Every once in a while, non-native animal species will appear in a certain area and wreak havoc upon the local ecosystem by consuming and destroying the native fauna and flora or otherwise dominate the area without any check or counterbalance by natural predators.
Such is the case with the Burmese Python in the Everglades swamps of southern Florida, where the dangerous and deadly snakes have been spreading for the past 20-plus years.
The NBC affiliate in Miami, WTVJ, reported on Monday that a near-record-breaking size Burmese python was discovered under a house in the Everglades and captured by conservationist Ron Bergeron over the holiday weekend.
The snake measured roughly 16-feet long — about a foot shy of the record — and weighed approximately 165 pounds. But as bad as that may sound to some, that wasn’t the worst or most concerning discovery — as a massive clutch of about 50 eggs were also found with the snake, some already laid, some inside of her.
The female python had built itself a sort of nest within the open-air structure underneath the home and the timing of its discovery could not have been more fortuitous, as some of the eggs were beginning to hatch when Bergeron and his conservationists arrived to collect and properly dispose of everything.
“The Burmese Python poses a significant threat to the Florida Everglades by disrupting the natural food chain,” Bergeron told WTVJ.
“With good fortune, we were able to find a large female, and remove her and an entire nest of up to 50 baby snakes, which would have continued killing off our precious habitat.”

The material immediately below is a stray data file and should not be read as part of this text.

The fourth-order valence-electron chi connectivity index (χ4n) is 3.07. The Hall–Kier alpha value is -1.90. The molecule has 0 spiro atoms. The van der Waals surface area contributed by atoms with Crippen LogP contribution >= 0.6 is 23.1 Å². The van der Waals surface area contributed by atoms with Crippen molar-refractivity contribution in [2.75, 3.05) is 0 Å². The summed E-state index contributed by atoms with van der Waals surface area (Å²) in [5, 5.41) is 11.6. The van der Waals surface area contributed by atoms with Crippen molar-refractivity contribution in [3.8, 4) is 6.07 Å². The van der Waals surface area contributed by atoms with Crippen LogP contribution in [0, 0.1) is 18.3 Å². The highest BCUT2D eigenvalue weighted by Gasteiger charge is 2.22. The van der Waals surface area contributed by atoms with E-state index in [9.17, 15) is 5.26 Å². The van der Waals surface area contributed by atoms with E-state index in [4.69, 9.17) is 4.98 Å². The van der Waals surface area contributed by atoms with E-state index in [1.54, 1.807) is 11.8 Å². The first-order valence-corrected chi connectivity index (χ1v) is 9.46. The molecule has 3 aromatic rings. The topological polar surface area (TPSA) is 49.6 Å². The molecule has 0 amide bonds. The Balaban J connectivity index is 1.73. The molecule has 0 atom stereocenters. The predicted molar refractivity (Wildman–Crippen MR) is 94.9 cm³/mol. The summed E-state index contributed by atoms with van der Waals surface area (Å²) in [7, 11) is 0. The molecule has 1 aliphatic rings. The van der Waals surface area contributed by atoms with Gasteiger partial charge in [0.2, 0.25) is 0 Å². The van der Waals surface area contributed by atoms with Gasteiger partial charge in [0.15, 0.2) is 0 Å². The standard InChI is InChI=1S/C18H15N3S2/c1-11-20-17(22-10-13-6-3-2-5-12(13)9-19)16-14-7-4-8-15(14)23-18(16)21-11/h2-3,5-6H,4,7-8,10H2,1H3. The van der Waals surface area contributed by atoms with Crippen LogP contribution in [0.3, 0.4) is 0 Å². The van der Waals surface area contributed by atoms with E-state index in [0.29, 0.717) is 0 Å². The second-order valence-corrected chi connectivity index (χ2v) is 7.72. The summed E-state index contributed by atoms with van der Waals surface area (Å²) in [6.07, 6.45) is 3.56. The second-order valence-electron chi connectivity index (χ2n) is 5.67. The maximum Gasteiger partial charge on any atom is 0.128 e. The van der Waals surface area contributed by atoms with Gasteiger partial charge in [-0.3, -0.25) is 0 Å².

The Florida Fish and Wildlife Conservation Commission lists the Burmese python as an invasive species that poses a significant threat to native wildlife in the Everglades region.
As such, people are encouraged to not only report sightings of the nonvenomous constrictors to the proper authorities but are also allowed to humanely dispose of the snakes on private property — no permit required, only permission of the landowner — or in any of the 22 Wildlife Management Areas, Public Small Game Hunting Areas or the state’s Wildlife and Environmental areas.
There is no season or bag limit on the invasive non-native predator, with the only restrictions being against the use of traps or firearms — except in certain areas with permission — to kill them.
As far as the Burmese pythons themselves, the FFWCC noted that the snake is native to southeast Asia from India to southern China and all parts in between, including islands in the East Indies region.
They tend to live near water sources and can climb trees and swim — making the Everglades an ideal habitat — and while the snakes can grow as long as 26 feet and weigh up to 200 pounds, the average-sized python in Florida is only eight to 10 feet.
The snake tends to lay anywhere between 50 to 100 eggs at a time and tends to wrap itself around them to incubate and protect them. As noted in the WTVJ video, only about a third of the hatchlings will survive to adulthood, and the baby snakes are essentially on their own once they have hatched.
Burmese pythons pose an exceptionally low risk of danger to humans — indeed, their docility around people is a key factor in why some choose to keep them as pets — but are dangerous to a wide array of creatures such as birds, mammals and reptiles like alligators, not to mention cats and dogs and certain endangered species including the Key Largo Woodrat.
These snakes are extraordinary creatures that are worthy of caution and respect, but they are dreadful when it comes to the impact they have had on the Everglades. It is a good thing that the 16-foot python with 50 eggs was found and disposed of before it could do further harm to the local ecosystem.
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